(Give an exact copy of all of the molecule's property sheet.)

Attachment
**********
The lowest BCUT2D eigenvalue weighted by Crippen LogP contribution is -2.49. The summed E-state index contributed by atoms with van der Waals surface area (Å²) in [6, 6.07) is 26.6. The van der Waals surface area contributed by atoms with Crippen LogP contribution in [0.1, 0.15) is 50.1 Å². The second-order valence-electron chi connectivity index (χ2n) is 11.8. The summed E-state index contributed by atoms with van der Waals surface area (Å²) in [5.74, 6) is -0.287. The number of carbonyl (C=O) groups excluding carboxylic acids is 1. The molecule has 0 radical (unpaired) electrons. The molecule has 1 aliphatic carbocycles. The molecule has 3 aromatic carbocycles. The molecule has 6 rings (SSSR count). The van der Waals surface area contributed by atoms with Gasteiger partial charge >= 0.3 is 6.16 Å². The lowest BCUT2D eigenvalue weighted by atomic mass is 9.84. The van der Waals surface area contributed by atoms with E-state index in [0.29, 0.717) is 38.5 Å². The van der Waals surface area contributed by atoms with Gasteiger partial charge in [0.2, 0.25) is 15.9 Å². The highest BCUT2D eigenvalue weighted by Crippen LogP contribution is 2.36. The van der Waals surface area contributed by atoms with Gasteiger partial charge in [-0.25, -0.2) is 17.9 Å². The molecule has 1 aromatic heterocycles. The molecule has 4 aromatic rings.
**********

The lowest BCUT2D eigenvalue weighted by Crippen LogP contribution is -2.49. The summed E-state index contributed by atoms with van der Waals surface area (Å²) in [6, 6.07) is 26.6. The van der Waals surface area contributed by atoms with Crippen LogP contribution in [0.1, 0.15) is 50.1 Å². The second-order valence-electron chi connectivity index (χ2n) is 11.8. The summed E-state index contributed by atoms with van der Waals surface area (Å²) in [5.74, 6) is -0.287. The number of carbonyl (C=O) groups excluding carboxylic acids is 1. The molecule has 0 radical (unpaired) electrons. The molecule has 1 aliphatic carbocycles. The molecule has 3 aromatic carbocycles. The molecule has 6 rings (SSSR count). The van der Waals surface area contributed by atoms with Gasteiger partial charge >= 0.3 is 6.16 Å². The lowest BCUT2D eigenvalue weighted by atomic mass is 9.84. The van der Waals surface area contributed by atoms with E-state index in [0.29, 0.717) is 38.5 Å². The van der Waals surface area contributed by atoms with Gasteiger partial charge in [0.2, 0.25) is 15.9 Å². The highest BCUT2D eigenvalue weighted by Crippen LogP contribution is 2.36. The van der Waals surface area contributed by atoms with Gasteiger partial charge in [-0.25, -0.2) is 17.9 Å². The molecule has 1 aromatic heterocycles. The molecule has 4 aromatic rings.